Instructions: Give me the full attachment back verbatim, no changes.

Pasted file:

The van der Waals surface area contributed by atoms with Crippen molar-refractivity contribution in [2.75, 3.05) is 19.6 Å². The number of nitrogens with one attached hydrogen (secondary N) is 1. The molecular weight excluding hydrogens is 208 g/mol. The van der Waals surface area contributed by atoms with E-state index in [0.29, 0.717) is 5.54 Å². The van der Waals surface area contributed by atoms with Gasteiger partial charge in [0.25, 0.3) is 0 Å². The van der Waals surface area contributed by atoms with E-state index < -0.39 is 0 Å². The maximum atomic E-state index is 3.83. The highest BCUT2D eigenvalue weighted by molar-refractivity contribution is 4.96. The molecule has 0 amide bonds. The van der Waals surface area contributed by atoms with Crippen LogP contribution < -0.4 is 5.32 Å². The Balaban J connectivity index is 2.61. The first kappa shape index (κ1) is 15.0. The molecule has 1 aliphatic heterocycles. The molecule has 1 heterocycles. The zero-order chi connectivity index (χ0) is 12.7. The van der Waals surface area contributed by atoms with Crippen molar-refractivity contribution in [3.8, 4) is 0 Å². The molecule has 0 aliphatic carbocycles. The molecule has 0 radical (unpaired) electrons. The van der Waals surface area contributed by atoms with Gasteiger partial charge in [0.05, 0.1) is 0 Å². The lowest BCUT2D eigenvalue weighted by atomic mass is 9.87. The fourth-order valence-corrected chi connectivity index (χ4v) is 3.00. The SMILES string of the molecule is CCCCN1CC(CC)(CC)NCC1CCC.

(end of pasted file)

The van der Waals surface area contributed by atoms with Crippen molar-refractivity contribution in [2.75, 3.05) is 19.6 Å². The number of nitrogens with one attached hydrogen (secondary N) is 1. The molecular weight excluding hydrogens is 208 g/mol. The van der Waals surface area contributed by atoms with E-state index in [0.29, 0.717) is 5.54 Å². The van der Waals surface area contributed by atoms with Gasteiger partial charge in [0.25, 0.3) is 0 Å². The van der Waals surface area contributed by atoms with E-state index < -0.39 is 0 Å². The maximum atomic E-state index is 3.83. The highest BCUT2D eigenvalue weighted by molar-refractivity contribution is 4.96. The molecule has 0 amide bonds. The van der Waals surface area contributed by atoms with Crippen LogP contribution < -0.4 is 5.32 Å². The Balaban J connectivity index is 2.61. The first kappa shape index (κ1) is 15.0. The molecule has 1 aliphatic heterocycles. The molecule has 1 heterocycles. The zero-order chi connectivity index (χ0) is 12.7. The van der Waals surface area contributed by atoms with Crippen molar-refractivity contribution in [3.8, 4) is 0 Å². The molecule has 0 aliphatic carbocycles. The molecule has 0 radical (unpaired) electrons. The van der Waals surface area contributed by atoms with Gasteiger partial charge in [0.05, 0.1) is 0 Å². The lowest BCUT2D eigenvalue weighted by atomic mass is 9.87. The fourth-order valence-corrected chi connectivity index (χ4v) is 3.00. The SMILES string of the molecule is CCCCN1CC(CC)(CC)NCC1CCC.